firewall in place provides some peace of mind. For more
information on firewalls, see How Firewalls
Building a Network You've learned how to
make your computer recognize other computers in its network
and begin sharing printers, files and an Internet connection.
We'll now look closely at four types of home computer networks
-- how each works, what each costs and what the pros and cons
are. The options we will discuss are:
Networking Ethernet is easily the most popular
networking system available today. It is also one of the
widest ranging systems. The equipment needed for an
Ethernet-based network can be as simple as two network
interface cards (NIC) and a cable, or as complex as multiple
routers, bridges and hubs. It is this versatility that makes
it so useful to businesses. We will focus on the basics for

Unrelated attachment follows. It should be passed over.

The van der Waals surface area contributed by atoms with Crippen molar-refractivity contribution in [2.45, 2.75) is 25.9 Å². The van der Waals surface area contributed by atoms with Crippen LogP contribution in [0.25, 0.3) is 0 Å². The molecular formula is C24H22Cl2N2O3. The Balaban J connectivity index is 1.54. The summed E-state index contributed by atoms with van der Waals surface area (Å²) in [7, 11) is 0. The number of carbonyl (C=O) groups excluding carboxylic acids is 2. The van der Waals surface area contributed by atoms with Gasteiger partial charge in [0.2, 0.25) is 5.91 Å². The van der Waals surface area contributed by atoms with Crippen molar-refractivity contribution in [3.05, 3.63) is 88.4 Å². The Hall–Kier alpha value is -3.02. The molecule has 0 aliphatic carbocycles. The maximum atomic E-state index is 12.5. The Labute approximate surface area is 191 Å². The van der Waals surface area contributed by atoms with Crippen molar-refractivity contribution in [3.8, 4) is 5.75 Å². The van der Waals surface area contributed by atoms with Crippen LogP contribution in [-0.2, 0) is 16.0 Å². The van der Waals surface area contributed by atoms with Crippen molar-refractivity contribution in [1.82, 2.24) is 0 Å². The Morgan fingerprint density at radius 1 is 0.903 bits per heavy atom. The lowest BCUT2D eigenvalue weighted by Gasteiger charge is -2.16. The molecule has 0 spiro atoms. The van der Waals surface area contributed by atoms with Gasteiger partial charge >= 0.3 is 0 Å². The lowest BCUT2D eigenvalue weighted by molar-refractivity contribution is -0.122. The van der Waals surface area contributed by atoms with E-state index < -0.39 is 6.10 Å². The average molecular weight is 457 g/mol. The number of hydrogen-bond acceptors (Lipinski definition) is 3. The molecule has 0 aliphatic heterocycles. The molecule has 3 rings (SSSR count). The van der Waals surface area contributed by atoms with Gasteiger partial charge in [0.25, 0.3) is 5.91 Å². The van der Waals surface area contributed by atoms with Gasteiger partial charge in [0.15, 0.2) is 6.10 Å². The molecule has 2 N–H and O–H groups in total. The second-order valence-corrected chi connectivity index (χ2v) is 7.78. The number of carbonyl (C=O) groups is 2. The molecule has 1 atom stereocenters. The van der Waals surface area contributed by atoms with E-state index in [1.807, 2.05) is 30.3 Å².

creating a home network.
Pros and Cons Ethernet
has many advantages:
It is the fastest home-networking technology (100 Mbps).
It can be inexpensive if the computers are close to one
It is extremely reliable.
It is easy to maintain after it is set up.
The number of devices that can be connected is virtually
There is a great deal of technical support and
And a few disadvantages:
If you have more than two computers, you'll need
It can be expensive if wiring and jacks need to be
Set-up and configuration can be difficult.
The technical jargon and the number of options can be
Go on to the next page for complete information on this
What You Need for Ethernet Ethernet is